Party country from the Pacific Northwest, this is the real country music. An eight-piece honky-tonk band with a focus on the hard-edged, hook-laden, close-harmony country sound of the west coast, Country Lips has been called many things: “legendarily wild,” “a merry band of shitkickers,” and “the pick-me-up line of speed country needs to start kicking ass again.”
Can you tell us about yourself? Where you’re from and what you’ve been up to over the past few years?
We are from Seattle, WA and we play authentic country music. We’re an eight piece band featuring dual electric guitars, acoustic guitar, mandolin, accordion, piano, fiddle, bass and drums. We’ve gigged non-stop for the last 5 years, playing all manner of shows from clubs, to dance halls, to weddings and festivals. We’ve been on 3 tours of the western US, one as far as Texas. Last year we recorded our most recent record “Till the Daylight Comes”. It was our first time working with a professional producer in a real recording studio and we got to tighten up a bit for it. We’re planning another tour down the coast for January and we’re looking to continue touring more and more this year. We keep trying to play harder and better and cut records that really capture the excitement and energy that rough and rowdy country music deserves.
How would you describe your music?
West Coast Outlaw Country. Norteño with chicken pickin’. The Byrds do zydeco.
Can you tell us a little bit about your influences?
It started with the classics: Merle Haggard, George Jones, Willie Nelson, Buck Owens, Gram Parsons, The Band. Then we got really into mexican norteño music and made that hard, bouncy feel a feature of our sound. I’m a huge fan of the chicken pickin guitarists like Vince Gill, Albert Lee, Brent Mason, Jerry Reed so I draw a lot of my guitar playing from the styles they paved. More recently we’ve found some excitement digging around in some of the swampier cajun-style grooves. And we’re all students of the “Everly-Beatles” school of harmony.
What are you currently promoting?
We just released our second full-length studio album “Till the Daylight Comes” which we are very excited with. We recorded with producer Randall Dunn and together explored some new territory in terms of sound and feel, branching out at times from the mostly norteño-meets-honky-tonk sound of our previous record “Nothing to my Name”. We also have a music video by Coco Foto for the single “Grizzly Bear Billboard” that we filmed over the summer at a county fair in southern Washington that showcases our more charming side.
Have you got a particular song you’ve done that you’re particularly proud of, one that might define you?
Our single right now is a song called “Grizzly Bear Billboard” that marks a slightly new foray into mid-tempo country. Our signature song probably remains “Black Water” from our previous album, a ripping bouncy two-step with a lot of chicken pickin.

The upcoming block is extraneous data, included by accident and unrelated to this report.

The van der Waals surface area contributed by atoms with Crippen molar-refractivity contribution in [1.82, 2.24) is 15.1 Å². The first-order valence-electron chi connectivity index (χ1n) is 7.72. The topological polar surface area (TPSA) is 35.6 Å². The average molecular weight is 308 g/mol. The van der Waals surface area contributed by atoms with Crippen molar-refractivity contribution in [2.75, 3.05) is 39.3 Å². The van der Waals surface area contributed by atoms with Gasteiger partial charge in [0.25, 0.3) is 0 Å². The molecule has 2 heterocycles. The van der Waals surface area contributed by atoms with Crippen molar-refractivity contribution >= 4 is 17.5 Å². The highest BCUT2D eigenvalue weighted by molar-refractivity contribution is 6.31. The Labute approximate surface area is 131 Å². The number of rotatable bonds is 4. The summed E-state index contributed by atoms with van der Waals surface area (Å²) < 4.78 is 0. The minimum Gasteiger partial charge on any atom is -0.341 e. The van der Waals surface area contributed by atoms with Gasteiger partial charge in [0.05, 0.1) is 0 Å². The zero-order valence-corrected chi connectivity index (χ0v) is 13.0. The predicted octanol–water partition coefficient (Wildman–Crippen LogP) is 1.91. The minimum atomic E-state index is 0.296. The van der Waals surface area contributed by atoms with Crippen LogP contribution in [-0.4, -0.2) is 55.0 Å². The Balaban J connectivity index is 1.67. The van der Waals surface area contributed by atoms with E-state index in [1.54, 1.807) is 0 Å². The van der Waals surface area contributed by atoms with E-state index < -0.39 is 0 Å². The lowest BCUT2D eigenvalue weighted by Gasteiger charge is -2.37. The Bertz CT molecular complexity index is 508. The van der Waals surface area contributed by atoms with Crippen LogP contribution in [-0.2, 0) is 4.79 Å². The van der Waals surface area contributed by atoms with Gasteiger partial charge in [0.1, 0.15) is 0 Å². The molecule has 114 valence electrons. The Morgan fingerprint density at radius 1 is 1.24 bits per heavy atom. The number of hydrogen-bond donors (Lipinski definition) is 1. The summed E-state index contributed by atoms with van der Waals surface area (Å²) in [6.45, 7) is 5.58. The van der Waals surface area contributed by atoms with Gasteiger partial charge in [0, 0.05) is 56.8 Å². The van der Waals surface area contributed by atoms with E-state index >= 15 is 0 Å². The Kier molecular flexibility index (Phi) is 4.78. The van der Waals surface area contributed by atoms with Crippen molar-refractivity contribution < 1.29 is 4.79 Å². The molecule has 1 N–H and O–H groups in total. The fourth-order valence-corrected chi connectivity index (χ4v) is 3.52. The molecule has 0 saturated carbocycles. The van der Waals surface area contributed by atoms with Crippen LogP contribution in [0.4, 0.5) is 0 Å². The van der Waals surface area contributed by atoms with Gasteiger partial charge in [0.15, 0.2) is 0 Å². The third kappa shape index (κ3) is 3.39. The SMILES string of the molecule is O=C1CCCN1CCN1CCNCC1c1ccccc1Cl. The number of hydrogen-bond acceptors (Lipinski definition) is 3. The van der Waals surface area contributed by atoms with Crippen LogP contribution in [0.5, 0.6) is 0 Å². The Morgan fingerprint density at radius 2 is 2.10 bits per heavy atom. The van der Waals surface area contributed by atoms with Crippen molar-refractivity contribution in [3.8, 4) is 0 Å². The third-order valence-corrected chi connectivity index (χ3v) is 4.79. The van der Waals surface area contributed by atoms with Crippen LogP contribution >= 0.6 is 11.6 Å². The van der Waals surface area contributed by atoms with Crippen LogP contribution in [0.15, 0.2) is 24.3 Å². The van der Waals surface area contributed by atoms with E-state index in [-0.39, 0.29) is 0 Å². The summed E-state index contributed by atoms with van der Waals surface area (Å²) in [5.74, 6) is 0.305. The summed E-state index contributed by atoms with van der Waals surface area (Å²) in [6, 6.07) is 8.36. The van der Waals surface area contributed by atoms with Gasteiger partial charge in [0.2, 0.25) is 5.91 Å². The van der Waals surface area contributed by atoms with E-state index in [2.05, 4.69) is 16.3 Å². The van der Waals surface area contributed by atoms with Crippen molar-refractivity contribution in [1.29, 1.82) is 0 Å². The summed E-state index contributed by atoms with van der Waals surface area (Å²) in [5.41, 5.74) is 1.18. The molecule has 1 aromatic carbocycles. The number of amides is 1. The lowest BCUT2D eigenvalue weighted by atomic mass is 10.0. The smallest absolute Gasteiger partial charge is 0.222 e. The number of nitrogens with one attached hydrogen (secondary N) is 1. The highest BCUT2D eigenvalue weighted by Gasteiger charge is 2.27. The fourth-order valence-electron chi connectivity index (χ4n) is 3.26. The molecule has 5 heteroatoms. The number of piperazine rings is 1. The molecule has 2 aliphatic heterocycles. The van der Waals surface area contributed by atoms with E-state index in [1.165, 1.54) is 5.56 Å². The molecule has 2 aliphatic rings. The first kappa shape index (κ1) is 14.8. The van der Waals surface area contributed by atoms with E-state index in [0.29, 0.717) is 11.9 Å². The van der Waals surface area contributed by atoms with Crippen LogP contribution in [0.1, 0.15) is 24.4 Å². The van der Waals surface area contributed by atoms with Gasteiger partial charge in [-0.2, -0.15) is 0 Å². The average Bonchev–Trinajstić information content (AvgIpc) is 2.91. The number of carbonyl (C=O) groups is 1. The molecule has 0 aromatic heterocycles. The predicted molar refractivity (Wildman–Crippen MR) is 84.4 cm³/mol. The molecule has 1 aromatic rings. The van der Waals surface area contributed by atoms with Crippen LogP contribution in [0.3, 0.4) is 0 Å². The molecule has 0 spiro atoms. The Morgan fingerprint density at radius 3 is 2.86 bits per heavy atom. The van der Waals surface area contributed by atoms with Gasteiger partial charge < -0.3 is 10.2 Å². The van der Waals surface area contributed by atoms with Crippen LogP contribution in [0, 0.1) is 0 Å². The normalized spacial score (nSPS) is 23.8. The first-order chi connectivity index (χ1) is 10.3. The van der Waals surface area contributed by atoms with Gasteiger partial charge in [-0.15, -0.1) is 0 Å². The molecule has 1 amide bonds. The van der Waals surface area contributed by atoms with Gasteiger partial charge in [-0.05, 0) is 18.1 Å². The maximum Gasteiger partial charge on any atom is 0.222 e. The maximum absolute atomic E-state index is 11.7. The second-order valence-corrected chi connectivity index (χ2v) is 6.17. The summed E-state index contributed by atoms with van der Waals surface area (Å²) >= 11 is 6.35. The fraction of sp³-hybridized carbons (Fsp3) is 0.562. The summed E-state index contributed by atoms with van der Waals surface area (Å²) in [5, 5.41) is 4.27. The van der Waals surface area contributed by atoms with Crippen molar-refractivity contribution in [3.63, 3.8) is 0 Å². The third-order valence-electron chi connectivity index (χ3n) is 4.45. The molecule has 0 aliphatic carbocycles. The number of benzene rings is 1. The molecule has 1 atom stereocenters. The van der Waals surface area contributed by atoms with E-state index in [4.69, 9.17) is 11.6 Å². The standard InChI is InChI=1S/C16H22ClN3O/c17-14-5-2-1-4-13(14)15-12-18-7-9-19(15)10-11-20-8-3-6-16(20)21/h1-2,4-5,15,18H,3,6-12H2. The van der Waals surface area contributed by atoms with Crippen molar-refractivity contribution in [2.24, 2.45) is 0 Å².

What are you currently listening to?
Collectively we seem to agree that Daniel Romano is doing some of the coolest work in the country (etc.) scene these days. And Jaime Wyatt is always on the deck in our bus.
And your favourite album of all time, the one you couldn’t do without?
“Revolver” is kind of a cop out so I’ll say “Mighty Joe Moon” by Grant Lee Buffalo.
What are your hopes for your future career?
To keep getting better as musicians and writers and performers. To keep enjoying all the hard work in hopes that the people who hear it and see it enjoy it as much as we do. And to be able to do this indefinitely.
If money were no object what would be your dream project?
I’d love to do it the way they did it back in the day when artists recorded 2 albums a year for years on end. It would be awesome to have that chance to make albums that are a bit more thematic. Make a true tex-mex record, then a driving guitar-based 10-steppin record, then a super polished Carlene Carter style record, and then a stripped down harmony based bluegrass record. Pair that with a couple of tours and I’d be in the zone. I’d also like to get better at waterskiing.
What’s the best thing about being a musician?
So many things. It’s a conduit for making amazing connections with the friends I’m lucky enough to play with and share the stage with. Developing that level of communication and openness with someone is very special. It’s a creative outlet that helps to work through and process all kind of emotions or frustrations. Honing skill on any instrument is a very rewarding lifelong project that never ends. And being able to bust out a song for someone who may really need to hear one is a great gift to have and to give.
And the worst?
Being a musician is kind of weird because most of us would do it for free, and still do a lot of the time which places “musician” in sort of a grey area when it comes to a career choice. We won’t stop playing if people stopped paying us. A lot of deserving young musicians never get the compensation they deserve because they’ll do it for free, which is a beautiful thing but also kind of tough when you commit your life to it.
Finally, have you anything you’d like to say to the readers of Americana UK?
“Country music” can mean a lot of different things these days. And the map has been redrawn to some extent, but certain things remain – as you move west from Nashville, the edges get harder, the riffs get tighter, the groove gets bouncier, at some point an accordion might show up, the sheen roughens a bit, and when you take a right at Bakersfield and head up into the woods and wild blue up north, that’s where you’ll find us, trying to distance ourselves from the red-tinged middle of the country, at least for the next four years. Come hang out, it’s one of the good parts of America right now with mountains of amazing music and artists. Better yet, maybe we’ll come to you. Here’s hoping. Peace.